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How to Avoid "Guided" Dives? I don't need/want my hand held.

Discussion in 'Underwater Photography' started by avengedkevinfold, Oct 11, 2018.

  1. CathyE

    CathyE Nassau Grouper

    # of Dives: 200 - 499
    Location: Ontario
    148
    140
    43
    Thank you Sam, this is high praise indeed coming from you.
     
    Coztick, dead dog and caydiver like this.
  2. diversteve

    diversteve mod Staff Member ScubaBoard Supporter

    # of Dives: I'm a Fish!
    Location: home
    23,836
    4,293
    113
    where is something to be considered.
    You dove in HI - so did hundreds of thousands of other tourists. Most likely you met/talked to the DM on the maybe 30min. ride out.

    In that time they had to evaluate you and all your fellow pax - some of whom may have not been in the water for years, ever (new certs) and also some locals possibly. So they have to pick a site to make everyone happy and handhold those people they don't know. My c-card is older than many of the DM's I dive with but I still get treated like that occasionally.

    You're sort of doing it again on Cayman. CITA regulates diving there, "advises" a DM per exp. level, controls the dive guide permit process and access to the Kittiwake. No operator is going to oppose them if they want to operate there.

    Also it's a big cruise port so gets a higher percentage of annual divers as well as discover divers from the ships. Add in time constraints for those operators since they have to get them back to depart and the sites are dumbed down to accommodate everyone - and DM led. It's actually a requirement for the Kittiwake.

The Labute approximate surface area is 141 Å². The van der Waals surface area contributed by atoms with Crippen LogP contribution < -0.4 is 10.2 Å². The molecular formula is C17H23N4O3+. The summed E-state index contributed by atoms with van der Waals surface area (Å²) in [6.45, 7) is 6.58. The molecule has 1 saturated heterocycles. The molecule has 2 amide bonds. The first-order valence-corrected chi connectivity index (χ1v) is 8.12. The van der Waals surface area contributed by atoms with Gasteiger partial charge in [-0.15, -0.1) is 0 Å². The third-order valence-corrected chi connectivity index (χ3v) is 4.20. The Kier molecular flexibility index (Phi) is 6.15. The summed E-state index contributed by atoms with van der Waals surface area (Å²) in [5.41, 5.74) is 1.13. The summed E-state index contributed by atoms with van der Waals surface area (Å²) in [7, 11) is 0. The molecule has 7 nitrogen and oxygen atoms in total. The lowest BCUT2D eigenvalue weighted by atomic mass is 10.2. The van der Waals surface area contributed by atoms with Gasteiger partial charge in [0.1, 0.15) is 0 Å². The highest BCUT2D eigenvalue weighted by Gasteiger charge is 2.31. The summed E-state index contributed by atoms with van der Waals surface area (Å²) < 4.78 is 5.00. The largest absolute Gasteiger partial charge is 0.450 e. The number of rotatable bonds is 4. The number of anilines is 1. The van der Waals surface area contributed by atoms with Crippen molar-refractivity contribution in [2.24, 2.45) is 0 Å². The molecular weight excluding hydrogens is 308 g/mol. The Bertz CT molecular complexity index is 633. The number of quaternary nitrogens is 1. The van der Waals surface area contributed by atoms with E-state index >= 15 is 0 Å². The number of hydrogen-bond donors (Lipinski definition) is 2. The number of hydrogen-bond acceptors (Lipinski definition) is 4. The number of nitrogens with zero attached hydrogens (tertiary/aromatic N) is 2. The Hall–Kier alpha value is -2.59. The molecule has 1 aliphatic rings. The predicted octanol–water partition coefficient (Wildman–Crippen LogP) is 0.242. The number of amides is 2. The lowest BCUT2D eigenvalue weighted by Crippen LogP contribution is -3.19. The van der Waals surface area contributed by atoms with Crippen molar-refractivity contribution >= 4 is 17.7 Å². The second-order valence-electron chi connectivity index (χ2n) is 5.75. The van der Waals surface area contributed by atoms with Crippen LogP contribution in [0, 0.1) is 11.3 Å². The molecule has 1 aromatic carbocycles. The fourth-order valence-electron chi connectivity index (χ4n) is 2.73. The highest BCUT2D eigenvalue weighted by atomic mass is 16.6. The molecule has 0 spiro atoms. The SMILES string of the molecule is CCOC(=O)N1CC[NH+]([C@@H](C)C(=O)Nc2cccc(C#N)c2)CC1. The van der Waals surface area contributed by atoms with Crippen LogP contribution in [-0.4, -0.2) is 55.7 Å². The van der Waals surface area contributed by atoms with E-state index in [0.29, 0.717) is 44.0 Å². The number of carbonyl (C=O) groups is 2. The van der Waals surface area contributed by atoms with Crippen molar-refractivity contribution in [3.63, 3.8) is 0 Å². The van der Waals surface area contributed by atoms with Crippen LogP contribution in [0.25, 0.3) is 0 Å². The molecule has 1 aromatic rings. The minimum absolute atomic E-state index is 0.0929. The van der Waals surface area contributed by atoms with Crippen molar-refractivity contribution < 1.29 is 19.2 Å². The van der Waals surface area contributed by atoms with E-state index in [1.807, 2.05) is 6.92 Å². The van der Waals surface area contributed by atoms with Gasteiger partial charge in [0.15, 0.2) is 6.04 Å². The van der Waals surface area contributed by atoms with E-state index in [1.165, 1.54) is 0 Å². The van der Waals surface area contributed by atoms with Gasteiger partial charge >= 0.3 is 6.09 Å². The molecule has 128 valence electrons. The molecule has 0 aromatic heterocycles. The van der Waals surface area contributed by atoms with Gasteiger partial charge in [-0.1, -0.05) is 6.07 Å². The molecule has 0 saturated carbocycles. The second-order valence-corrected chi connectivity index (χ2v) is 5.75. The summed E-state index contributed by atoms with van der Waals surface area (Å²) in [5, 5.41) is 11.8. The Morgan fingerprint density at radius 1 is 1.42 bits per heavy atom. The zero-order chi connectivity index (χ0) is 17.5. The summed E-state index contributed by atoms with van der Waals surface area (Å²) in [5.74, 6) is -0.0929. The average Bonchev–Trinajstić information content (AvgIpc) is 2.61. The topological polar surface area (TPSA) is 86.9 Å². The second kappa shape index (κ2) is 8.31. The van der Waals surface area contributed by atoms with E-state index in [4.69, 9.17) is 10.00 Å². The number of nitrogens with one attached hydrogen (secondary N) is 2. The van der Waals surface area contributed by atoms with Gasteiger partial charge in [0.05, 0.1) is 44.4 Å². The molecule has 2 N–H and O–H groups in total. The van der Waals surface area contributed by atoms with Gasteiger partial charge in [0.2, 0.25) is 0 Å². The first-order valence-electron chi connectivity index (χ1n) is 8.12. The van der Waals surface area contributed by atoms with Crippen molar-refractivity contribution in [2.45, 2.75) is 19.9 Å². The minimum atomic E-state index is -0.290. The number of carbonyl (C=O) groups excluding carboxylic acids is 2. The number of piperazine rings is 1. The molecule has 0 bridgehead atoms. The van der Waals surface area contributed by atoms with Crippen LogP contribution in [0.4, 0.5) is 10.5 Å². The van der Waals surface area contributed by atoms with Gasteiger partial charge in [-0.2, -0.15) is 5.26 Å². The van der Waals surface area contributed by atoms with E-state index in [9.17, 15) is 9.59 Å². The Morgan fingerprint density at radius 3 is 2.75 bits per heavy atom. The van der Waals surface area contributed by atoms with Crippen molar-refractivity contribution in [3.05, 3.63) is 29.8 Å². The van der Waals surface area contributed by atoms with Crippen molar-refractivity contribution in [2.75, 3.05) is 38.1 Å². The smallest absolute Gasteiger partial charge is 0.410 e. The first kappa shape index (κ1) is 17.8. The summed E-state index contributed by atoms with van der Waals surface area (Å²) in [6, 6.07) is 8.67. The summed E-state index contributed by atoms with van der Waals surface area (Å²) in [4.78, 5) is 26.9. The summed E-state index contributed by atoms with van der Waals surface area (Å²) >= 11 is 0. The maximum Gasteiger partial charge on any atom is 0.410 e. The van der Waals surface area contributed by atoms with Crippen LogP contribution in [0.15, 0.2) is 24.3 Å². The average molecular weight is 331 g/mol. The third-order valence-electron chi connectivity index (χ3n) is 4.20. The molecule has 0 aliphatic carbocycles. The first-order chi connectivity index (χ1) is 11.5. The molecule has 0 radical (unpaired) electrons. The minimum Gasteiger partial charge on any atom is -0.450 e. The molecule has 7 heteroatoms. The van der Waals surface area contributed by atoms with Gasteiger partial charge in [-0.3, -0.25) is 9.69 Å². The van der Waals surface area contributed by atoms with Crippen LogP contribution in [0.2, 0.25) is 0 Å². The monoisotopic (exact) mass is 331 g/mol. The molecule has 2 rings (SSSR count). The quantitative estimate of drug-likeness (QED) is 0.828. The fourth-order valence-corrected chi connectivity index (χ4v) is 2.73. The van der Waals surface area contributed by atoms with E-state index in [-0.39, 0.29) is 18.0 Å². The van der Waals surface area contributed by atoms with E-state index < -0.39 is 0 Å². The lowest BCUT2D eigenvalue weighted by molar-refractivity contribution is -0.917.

There's about a dozen shore dives off GC - most with easy access. Rent a tank and go. Divetech as mentioned above is at Lighthouse Point - it's both a good shore dive and their boats leave from there or nearby and dive the North Wall. One site not to miss near there is Ghost Mountain.

    I personally think Turtle Reef is one of the best. Not even very deep so the light is good.

    I believe Cathy Church has her own boat now - since she owns the Photo school/gallery at Sunset House I'm going to guess a lot of her customers are photogs - others go on the SH boats. There's actually several photo ops there - the Mermaid, the small wreck and the tourist sub goes by some moenings. Also I'm pretty sure we stumbled onto the area Cathy uses for classes - if fish could pose - they were,